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OpEdNews Op Eds    H4'ed 1/12/17

Five Ways Trump's "News Conference" Wasn't a News Conference

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From Robert Reich Blog

Donald Trump Press Conference - January 11 2017
Donald Trump Press Conference - January 11 2017
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Tyrants don't allow open questioning, and they hate the free press. They want total control. That's why Trump's so-called "news conference" on January 11 -- the first he's held in six months -- wasn't really a news conference at all.

Consider:

1. Trump refused to answer questions from reporters who have run stories he doesn't like, or from news outlets that have criticized him. This is a blatant attempt to control the news media by making them reluctant to run negatives stories about Trump for fear they'll be frozen out.

2. He loaded the audience with paid staffers who cheered his statements and jeered at reporters. Never before has a president-elect or president held a news conference larded with paid staffers, designed to give the impression that the media are divided between those who support him and those who criticize him.

3. He continued calling the media "dishonest." This is part of Trump's continuing effort to discredit the press and to reduce public confidence in it.

4. He condemned individual news outlets. Trump criticized CNN for dispensing "fake news," called Buzzfeed "a pile of garbage," and sarcastically called the BBC "another beauty."

5. He repeatedly lied, and the media in attendance weren't allowed to question him on his lies. A sampling of Trump lies from his "news conference":

(1) "It's very familiar territory, news conferences, because we used to give them on an almost daily basis." Wrong. His last news conference was July 27.

(2) Trump claimed credit for Chrysler and Ford announcing more production in the U.S. Wrong. Sergio Marchionne, the Fiat Chrysler chief executive, said Chrysler's plan had been in the works for more than a year and had nothing to do with Trump. Marchionne credited the decision to talks with the United Auto Workers.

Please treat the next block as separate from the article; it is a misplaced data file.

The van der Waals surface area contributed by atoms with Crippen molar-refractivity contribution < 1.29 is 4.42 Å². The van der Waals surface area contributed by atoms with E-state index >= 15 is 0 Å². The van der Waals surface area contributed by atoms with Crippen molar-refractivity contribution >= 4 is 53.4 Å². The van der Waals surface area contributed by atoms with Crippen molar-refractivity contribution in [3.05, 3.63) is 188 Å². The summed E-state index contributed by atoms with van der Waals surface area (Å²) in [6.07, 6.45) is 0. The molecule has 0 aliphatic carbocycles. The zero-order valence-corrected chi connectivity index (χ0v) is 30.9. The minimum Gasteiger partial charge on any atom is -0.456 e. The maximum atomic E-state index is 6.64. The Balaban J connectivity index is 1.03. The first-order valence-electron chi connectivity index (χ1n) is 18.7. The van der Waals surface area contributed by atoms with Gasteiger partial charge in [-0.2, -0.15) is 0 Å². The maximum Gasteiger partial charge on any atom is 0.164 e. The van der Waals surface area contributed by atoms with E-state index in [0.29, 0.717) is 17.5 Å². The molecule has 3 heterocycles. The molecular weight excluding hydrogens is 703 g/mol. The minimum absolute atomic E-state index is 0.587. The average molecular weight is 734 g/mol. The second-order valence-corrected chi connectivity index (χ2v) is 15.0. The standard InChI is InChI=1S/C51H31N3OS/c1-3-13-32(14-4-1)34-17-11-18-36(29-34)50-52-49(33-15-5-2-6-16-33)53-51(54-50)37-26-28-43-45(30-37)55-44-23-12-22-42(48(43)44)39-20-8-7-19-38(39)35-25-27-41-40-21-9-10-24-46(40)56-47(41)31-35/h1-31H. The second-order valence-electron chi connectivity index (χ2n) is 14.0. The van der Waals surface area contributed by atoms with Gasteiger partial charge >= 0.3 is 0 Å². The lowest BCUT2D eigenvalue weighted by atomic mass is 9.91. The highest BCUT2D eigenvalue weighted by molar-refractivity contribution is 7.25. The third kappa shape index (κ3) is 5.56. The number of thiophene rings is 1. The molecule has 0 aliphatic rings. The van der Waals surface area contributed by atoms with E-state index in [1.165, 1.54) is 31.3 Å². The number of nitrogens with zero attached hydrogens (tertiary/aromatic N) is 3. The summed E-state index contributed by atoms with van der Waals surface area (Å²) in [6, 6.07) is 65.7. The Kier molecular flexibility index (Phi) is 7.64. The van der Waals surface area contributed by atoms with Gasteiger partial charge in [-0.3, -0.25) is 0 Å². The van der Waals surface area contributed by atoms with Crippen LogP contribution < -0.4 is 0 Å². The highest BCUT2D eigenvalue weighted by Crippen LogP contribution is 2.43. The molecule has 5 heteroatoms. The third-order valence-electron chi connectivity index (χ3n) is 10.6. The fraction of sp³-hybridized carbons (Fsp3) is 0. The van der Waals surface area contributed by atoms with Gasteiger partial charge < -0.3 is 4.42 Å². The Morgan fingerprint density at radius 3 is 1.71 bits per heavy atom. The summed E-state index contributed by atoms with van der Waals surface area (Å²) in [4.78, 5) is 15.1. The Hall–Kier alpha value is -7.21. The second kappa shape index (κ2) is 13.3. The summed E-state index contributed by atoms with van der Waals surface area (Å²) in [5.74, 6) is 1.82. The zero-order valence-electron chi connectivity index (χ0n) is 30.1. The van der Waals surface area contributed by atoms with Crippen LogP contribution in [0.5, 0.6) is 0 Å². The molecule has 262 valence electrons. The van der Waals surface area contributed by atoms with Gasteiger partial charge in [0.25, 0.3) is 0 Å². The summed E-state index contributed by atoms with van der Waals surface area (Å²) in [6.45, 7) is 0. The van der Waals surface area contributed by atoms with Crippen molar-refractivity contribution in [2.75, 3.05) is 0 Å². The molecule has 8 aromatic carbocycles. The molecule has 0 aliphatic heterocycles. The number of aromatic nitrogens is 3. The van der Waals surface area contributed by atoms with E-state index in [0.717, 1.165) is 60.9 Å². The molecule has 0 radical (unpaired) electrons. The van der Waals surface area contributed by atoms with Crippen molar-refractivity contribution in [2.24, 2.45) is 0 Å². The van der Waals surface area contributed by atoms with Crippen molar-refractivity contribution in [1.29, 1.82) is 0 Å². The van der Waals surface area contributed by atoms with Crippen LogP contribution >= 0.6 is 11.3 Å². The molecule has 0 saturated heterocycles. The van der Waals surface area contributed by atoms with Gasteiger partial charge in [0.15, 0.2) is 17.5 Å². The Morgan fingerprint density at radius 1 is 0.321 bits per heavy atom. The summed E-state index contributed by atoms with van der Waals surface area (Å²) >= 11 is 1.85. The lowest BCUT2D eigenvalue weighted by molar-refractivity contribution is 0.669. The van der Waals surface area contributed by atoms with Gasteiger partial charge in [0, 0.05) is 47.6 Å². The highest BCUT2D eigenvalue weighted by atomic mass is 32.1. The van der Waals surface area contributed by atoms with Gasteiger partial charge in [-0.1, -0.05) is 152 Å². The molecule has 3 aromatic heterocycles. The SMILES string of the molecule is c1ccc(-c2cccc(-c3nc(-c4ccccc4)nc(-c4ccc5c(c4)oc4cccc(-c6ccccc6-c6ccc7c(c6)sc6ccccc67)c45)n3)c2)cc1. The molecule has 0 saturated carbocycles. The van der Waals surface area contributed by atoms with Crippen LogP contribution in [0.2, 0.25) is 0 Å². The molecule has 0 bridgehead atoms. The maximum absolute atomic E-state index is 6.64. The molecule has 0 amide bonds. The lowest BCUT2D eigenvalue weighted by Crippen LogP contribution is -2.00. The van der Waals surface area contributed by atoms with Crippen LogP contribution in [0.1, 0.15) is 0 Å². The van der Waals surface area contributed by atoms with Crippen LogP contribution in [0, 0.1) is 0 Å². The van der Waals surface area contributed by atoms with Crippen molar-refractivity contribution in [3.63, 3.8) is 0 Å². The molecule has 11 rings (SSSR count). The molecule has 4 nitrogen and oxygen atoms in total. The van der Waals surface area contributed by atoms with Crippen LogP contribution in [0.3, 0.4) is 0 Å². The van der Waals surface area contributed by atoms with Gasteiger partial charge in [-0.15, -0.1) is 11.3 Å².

Analysts say Ford's decision to expand in Michigan rather than in Mexico had mostly to do with the company's long-term plans to invest in electric vehicles. It's easier for companies to find highly skilled workers to build new products, such as electric cars, in the United States than in Mexico.

(3) "When we lost 22 million names and everything else that was hacked recently, [the press] didn't make a big deal out of that." Wrong. The Chinese hack of 22 million accounts at the Office of Personnel Management was front-page news.

(4) "The Democratic National Committee was totally open to be hacked. They did a very poor job. " And they tried to hack the Republican National Committee, and they were unable to break through." Wrong. FBI Director James B. Comey said there was evidence that Republican National Committee domains were also targeted but none of the information that may have been obtained was leaked. Comey said that the Russians "got far deeper and wider into the [DNC] than the RNC," adding that "similar techniques were used in both cases."

(5) "I have no deals that could happen in Russia, because we've stayed away. And I have no loans with Russia." Wrong. Trump repeatedly sought deals in Russia. In a 2008 speech, Donald Trump Jr. said "Russians make up a pretty disproportionate cross-section of a lot of our assets," and "we see a lot of money pouring in from Russia."

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Robert Reich, former U.S. Secretary of Labor and Professor of Public Policy at the University of California at Berkeley, has a new film, "Inequality for All," to be released September 27. He blogs at www.robertreich.org.

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